In a recent video, BJP Rajya Sabha member Jyotiyaditya Scindia was seen urging voters to press the ‘panja’ — the Congress’s electoral symbol — while campaigning in Dabra constituency of Madhya Pradesh. He corrected himself immediately, asking voters to press the button for ‘kamal’ — the BJP symbol — but that moment captured the predicament faced by both sides in the 28 seats going to the bypolls on Tuesday.
With Scindia, who joined BJP after 20 years in the Congress along with 25 ex-Congress MLAs, bringing down the Kamal Nath government, the opposition party has been seen as being fumbling slightly in raising issues other than “gaddari” — betrayal — by Scindia and his team of legislators.
While that line of betrayal — set out by the party — is seen as having created an undercurrent of sympathy for the Congress, but it is unlikely to be enough for the party. The party has 87 MLAs in the current House, and will have to win all 28 seats to get to the halfway mark of 115.
The BJP, with 107 seats, needs only eight.
Nath has repeatedly reminded voters in the Gwalior-Chambal region, which accounts for 16 of these 28 seats, that “Chambal’s blood is hot — and it will never forget people who have betrayed them”. This exhortation was followed by a reminder that the Scindia family had purportedly sided with the British, leaving “Jhansi ki rani Laxmi Bai” alone following the Revolt of 1857, which eventually led to her death.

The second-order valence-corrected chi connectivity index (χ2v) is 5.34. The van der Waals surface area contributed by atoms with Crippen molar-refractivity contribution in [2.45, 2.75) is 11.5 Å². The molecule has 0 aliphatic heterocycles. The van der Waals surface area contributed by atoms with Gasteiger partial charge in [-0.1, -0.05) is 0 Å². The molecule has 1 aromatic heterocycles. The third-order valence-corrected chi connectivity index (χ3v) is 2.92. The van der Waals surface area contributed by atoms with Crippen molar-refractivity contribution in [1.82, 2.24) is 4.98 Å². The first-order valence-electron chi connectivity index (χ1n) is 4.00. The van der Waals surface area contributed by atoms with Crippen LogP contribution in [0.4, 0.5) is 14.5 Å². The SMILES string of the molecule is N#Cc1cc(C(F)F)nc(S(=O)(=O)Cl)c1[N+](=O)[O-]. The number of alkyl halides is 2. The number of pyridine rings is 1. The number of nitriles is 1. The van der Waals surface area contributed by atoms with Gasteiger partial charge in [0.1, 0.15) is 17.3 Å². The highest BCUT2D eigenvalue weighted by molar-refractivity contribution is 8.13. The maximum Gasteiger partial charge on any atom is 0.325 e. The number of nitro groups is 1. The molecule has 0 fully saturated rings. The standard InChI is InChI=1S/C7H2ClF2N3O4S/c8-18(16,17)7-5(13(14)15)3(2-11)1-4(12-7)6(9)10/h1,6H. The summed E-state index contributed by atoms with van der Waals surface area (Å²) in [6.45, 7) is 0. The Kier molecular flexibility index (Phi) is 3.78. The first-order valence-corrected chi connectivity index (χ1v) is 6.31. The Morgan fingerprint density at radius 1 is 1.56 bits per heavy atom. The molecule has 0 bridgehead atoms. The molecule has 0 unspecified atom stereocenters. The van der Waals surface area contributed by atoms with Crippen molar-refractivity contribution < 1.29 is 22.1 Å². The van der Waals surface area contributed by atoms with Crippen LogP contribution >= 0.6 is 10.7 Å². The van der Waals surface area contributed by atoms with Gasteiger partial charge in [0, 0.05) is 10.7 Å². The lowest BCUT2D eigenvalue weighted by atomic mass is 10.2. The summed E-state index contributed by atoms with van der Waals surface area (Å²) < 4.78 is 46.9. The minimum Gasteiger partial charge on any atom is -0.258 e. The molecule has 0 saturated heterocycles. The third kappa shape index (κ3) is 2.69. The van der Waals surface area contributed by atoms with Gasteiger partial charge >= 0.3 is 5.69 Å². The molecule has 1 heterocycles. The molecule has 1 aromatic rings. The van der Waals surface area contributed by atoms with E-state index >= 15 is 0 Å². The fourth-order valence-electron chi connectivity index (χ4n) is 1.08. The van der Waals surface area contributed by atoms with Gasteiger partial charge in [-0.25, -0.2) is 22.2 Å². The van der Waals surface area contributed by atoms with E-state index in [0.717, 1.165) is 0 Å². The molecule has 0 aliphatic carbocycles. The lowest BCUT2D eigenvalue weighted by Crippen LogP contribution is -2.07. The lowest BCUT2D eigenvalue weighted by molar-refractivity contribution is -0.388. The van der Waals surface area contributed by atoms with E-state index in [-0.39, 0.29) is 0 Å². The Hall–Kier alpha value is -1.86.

Aggressive campaign may give BJP edge
But even with the heavy-duty round of campaign by Nath, Congress, which looks strong in about six seats, is facing a tough fight from the BJP in a region considered a Scindia stronghold. With Congress seen as being ahead in reserved (SC) seats such as Gohad and Ambha, Satish Shikarwar, its candidate from Gwalior-East, is likely to give a tough fight to Munnalal Goyal, one of the former Congress MLAs who switched sides. Notably, the SC-ST population is about 21 to 28 percent of the electorate in at least 21 constituencies, including Gwalior-East. In what could queer the pitch for Congress, the BSP has fielded 27 candidates, making it a triangular contest on many seats.
Among the seats facing a three-way contest in Dabra, where Imarti Devi, initially seen as trailing, has won support of the business community following some aggressive campaigning by BJP. But a “strong” BSP candidate in Santosh Gaud is likely to eat into Congress votes in a seat that has traditionally been with the party.
Aiming to woo Dalit voters, Nath has emphasised that the Constitution of B R Ambedkar had provisions for bypolls in the event of death of a sitting MP or MLA, “but these bypolls have been forced on us due to betrayal”.
In a late attempt to sway Dalit votes, BJP released a pamphlet with a picture of Shikharwar sharing the dais with Rishabh Bhadoriya, main accused in the 2018 caste violence in Gwalior following the Bharat bandh – three members from Dalit community were killed in the violence. A controversy soon arose, with family members of the deceased stating that the picture was used without their knowledge, and that they had received little help from BJP, which was then in power.
Meanwhile, countering Nath’s “gaddar” narrative, Scindia, for whom the bypolls would determine his position in his new party, has pointed out that the 25 MLAs had little option but to move to BJP, as their demands for various development works in their constituencies went unheard under the “corrupt” Congress government. Scindia has emphasised that he is a “dog” loyal to his “masters”, who are the voters.
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